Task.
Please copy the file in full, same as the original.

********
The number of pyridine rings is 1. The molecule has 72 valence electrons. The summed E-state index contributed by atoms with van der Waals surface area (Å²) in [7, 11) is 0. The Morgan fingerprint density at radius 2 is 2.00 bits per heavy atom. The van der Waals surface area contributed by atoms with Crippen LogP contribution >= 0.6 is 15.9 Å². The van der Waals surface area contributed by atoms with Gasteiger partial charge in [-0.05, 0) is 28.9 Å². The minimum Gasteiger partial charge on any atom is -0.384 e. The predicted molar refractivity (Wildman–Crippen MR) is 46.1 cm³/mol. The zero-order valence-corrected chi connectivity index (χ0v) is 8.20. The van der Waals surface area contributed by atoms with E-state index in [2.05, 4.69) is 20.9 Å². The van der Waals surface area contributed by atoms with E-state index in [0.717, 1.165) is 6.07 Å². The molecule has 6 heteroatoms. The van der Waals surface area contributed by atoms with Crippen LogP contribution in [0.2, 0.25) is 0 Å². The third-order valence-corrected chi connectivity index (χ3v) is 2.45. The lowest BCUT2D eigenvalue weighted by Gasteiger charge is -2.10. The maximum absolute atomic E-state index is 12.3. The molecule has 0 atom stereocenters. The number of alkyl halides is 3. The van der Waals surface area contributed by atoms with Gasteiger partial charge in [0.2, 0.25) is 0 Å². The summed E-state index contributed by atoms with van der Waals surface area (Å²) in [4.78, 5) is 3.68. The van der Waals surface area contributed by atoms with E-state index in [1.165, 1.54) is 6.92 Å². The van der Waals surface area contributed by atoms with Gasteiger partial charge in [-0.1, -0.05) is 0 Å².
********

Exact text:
The number of pyridine rings is 1. The molecule has 72 valence electrons. The summed E-state index contributed by atoms with van der Waals surface area (Å²) in [7, 11) is 0. The Morgan fingerprint density at radius 2 is 2.00 bits per heavy atom. The van der Waals surface area contributed by atoms with Crippen LogP contribution >= 0.6 is 15.9 Å². The van der Waals surface area contributed by atoms with Gasteiger partial charge in [-0.05, 0) is 28.9 Å². The minimum Gasteiger partial charge on any atom is -0.384 e. The predicted molar refractivity (Wildman–Crippen MR) is 46.1 cm³/mol. The zero-order valence-corrected chi connectivity index (χ0v) is 8.20. The van der Waals surface area contributed by atoms with E-state index in [2.05, 4.69) is 20.9 Å². The van der Waals surface area contributed by atoms with E-state index in [0.717, 1.165) is 6.07 Å². The molecule has 6 heteroatoms. The van der Waals surface area contributed by atoms with Crippen LogP contribution in [0.2, 0.25) is 0 Å². The third-order valence-corrected chi connectivity index (χ3v) is 2.45. The lowest BCUT2D eigenvalue weighted by Gasteiger charge is -2.10. The maximum absolute atomic E-state index is 12.3. The molecule has 0 atom stereocenters. The number of alkyl halides is 3. The van der Waals surface area contributed by atoms with Gasteiger partial charge in [0.2, 0.25) is 0 Å². The summed E-state index contributed by atoms with van der Waals surface area (Å²) in [4.78, 5) is 3.68. The van der Waals surface area contributed by atoms with E-state index in [1.165, 1.54) is 6.92 Å². The van der Waals surface area contributed by atoms with Gasteiger partial charge in [-0.1, -0.05) is 0 Å².